Improving & Protecting the Chicago River System
March 4, 2019
Written by Margaret Frisbie, Executive Director, Friends of the Chicago River
This year Friends of the Chicago River is celebrating our 40th anniversary and to be quite honest we have plenty to celebrate. Since Robert Cassidy wrote “Our Friendless River” in 1979, huge progress has been made.
In the 1970s audiences laughed out loud when Chicago Mayor Richard J. Daley proposed that businessmen would be fishing in the Main Stem at lunch, yet today it’s quite common and the river is home to over 70 species of fish, up from seven a few decades ago. Not only do fish fill the water but fleets of tour boats and water taxis compete with kayaks and pleasure cruisers. Natural areas are being restoredand are alive with all kinds of wildlife ranging from beavers and muskrats to turtles, herons, and mink from Lake County southwest all the way down to Palos and on Chicago’s southeast side. Dam removal has become a priority and new water quality standards are being implemented to protect recreators and wildlife. Ambient water quality is dramatically improved. All this was almost unimaginable four decades ago.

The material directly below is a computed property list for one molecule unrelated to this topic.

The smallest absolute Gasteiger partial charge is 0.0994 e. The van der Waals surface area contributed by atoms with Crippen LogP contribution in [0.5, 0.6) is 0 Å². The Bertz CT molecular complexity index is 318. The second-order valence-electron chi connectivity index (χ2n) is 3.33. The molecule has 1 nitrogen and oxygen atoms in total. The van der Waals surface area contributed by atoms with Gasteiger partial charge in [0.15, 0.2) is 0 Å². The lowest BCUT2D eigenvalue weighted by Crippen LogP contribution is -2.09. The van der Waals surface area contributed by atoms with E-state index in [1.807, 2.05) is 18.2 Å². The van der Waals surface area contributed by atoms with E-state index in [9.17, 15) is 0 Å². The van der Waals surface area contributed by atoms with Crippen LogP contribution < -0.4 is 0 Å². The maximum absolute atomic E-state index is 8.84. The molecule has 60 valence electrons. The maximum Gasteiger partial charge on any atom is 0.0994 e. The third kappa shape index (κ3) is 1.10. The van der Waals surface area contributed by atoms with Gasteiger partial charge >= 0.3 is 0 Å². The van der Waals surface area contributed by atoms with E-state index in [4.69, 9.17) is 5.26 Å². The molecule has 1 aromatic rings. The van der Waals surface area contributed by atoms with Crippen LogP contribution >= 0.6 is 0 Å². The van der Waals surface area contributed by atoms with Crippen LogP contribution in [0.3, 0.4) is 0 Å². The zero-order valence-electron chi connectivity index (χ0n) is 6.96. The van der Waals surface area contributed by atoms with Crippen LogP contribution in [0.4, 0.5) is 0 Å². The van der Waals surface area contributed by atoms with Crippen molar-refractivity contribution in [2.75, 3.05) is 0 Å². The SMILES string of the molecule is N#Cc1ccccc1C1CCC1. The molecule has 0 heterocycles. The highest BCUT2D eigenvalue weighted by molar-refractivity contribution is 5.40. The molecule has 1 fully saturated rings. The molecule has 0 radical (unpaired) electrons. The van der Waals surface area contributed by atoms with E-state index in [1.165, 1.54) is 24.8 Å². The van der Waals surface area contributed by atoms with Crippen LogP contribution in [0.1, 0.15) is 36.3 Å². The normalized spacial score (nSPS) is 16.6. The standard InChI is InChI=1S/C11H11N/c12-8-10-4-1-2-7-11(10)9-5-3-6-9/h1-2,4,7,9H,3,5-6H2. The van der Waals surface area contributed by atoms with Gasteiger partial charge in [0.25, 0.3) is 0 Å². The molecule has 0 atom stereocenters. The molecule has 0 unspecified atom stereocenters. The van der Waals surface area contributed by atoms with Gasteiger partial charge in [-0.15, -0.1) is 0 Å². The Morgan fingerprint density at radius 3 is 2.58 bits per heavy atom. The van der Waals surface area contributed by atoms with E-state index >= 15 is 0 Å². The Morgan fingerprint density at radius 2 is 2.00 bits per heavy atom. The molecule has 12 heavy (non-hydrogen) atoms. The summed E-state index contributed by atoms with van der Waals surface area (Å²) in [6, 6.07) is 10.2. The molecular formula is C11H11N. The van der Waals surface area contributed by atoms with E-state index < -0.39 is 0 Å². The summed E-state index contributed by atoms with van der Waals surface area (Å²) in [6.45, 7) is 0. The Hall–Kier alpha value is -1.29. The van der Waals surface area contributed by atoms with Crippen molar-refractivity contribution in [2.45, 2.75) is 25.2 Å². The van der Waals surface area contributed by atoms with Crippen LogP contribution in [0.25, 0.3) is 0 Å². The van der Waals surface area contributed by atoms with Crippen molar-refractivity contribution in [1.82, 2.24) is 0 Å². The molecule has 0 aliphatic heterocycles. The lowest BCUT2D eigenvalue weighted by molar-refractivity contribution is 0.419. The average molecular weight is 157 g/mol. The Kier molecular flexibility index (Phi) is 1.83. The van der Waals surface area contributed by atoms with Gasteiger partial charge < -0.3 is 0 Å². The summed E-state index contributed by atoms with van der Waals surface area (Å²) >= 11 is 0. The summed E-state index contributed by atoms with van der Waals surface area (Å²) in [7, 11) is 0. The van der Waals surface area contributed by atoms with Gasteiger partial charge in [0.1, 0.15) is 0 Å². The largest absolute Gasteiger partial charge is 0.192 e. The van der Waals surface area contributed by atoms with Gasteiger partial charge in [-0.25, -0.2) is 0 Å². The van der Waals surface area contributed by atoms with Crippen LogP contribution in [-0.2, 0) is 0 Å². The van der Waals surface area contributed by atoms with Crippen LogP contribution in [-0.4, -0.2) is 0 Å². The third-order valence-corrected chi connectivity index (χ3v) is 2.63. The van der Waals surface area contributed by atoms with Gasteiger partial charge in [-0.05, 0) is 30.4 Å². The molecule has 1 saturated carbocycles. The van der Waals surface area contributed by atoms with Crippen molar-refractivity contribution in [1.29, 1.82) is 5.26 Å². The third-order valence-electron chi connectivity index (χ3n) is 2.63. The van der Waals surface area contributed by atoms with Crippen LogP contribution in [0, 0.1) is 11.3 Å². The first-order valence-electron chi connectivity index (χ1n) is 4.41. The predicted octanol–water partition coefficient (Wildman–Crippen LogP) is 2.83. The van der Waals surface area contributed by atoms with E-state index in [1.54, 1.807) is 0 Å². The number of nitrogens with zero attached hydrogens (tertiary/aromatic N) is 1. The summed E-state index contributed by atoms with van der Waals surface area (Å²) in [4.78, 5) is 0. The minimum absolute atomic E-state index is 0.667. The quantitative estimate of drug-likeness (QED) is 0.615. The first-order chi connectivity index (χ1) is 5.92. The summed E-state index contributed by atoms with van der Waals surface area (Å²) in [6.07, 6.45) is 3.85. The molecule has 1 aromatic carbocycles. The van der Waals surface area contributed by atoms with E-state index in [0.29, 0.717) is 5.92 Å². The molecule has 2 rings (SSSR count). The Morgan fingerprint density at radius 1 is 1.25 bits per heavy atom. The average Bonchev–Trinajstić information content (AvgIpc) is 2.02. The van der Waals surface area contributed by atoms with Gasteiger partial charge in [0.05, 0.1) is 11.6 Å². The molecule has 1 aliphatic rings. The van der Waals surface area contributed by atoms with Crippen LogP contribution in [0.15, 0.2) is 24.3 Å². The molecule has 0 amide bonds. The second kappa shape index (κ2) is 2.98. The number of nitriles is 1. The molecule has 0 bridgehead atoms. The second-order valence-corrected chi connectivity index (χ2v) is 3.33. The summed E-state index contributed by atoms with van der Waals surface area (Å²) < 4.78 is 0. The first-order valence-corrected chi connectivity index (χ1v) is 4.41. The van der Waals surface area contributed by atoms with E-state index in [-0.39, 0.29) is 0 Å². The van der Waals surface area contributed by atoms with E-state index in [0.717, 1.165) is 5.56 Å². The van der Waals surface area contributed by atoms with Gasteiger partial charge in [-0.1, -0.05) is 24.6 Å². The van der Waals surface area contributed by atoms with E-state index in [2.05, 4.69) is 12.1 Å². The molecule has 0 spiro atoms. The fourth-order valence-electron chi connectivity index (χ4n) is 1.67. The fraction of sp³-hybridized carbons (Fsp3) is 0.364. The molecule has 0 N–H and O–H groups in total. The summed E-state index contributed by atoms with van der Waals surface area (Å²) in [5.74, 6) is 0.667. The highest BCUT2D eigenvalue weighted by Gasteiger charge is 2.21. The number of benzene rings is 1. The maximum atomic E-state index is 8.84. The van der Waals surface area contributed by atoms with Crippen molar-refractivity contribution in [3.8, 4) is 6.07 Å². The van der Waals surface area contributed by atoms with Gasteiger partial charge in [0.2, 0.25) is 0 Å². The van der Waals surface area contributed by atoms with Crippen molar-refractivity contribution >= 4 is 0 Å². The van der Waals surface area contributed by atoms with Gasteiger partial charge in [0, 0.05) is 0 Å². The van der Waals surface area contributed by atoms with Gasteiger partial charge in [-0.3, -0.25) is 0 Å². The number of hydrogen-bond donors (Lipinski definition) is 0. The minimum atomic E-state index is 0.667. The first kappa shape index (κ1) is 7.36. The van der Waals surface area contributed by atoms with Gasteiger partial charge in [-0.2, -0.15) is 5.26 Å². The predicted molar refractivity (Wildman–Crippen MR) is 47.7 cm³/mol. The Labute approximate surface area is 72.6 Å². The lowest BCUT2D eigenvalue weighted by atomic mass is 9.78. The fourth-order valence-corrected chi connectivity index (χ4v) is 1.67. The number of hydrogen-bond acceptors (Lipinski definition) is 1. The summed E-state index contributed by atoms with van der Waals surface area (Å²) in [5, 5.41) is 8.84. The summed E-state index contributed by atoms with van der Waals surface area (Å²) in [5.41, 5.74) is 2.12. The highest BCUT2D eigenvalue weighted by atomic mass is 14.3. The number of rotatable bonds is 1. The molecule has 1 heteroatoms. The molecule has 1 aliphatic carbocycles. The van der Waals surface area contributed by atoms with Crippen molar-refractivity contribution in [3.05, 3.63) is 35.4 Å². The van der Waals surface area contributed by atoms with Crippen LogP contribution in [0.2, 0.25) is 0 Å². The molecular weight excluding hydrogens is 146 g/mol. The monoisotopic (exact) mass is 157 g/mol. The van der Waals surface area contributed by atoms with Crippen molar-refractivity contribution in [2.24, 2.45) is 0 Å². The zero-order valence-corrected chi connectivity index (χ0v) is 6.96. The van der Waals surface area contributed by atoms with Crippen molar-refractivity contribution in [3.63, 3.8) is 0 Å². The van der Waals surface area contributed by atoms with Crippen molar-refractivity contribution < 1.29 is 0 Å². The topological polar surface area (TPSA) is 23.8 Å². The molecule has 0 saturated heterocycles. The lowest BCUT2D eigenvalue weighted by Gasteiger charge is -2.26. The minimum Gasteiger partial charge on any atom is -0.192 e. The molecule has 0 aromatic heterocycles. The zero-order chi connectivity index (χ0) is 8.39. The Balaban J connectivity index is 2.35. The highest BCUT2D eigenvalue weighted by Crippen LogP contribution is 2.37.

Friends is excited and proud of our prominent role in bringing the river to life and transforming it into a community treasure, but we didn’t do it alone and change didn’t come easy. It took imagination, ingenuity, perseverance, dedication and the help of lots of people starting with our founders and continuing through to today with members, partners, and volunteers who provide financial support and write letters, carry canoes, restore riverbanks, serve on boards and committees, pick up garbage—and in some cases all of the above.
“Yesterday there was a gang of kids loitering on the river bank, tossing bricks and being kids, oh well” he wrote. “A moment later the doorbell rang. It was one of the loitering kids asking if we had some garbage bags. They were going to clean up the bank.”
Those kids and their trash bags are emblematic of how far the river has come, how willing people are to help improve and protect it, and prove the fact that our river isn’t friendless anymore.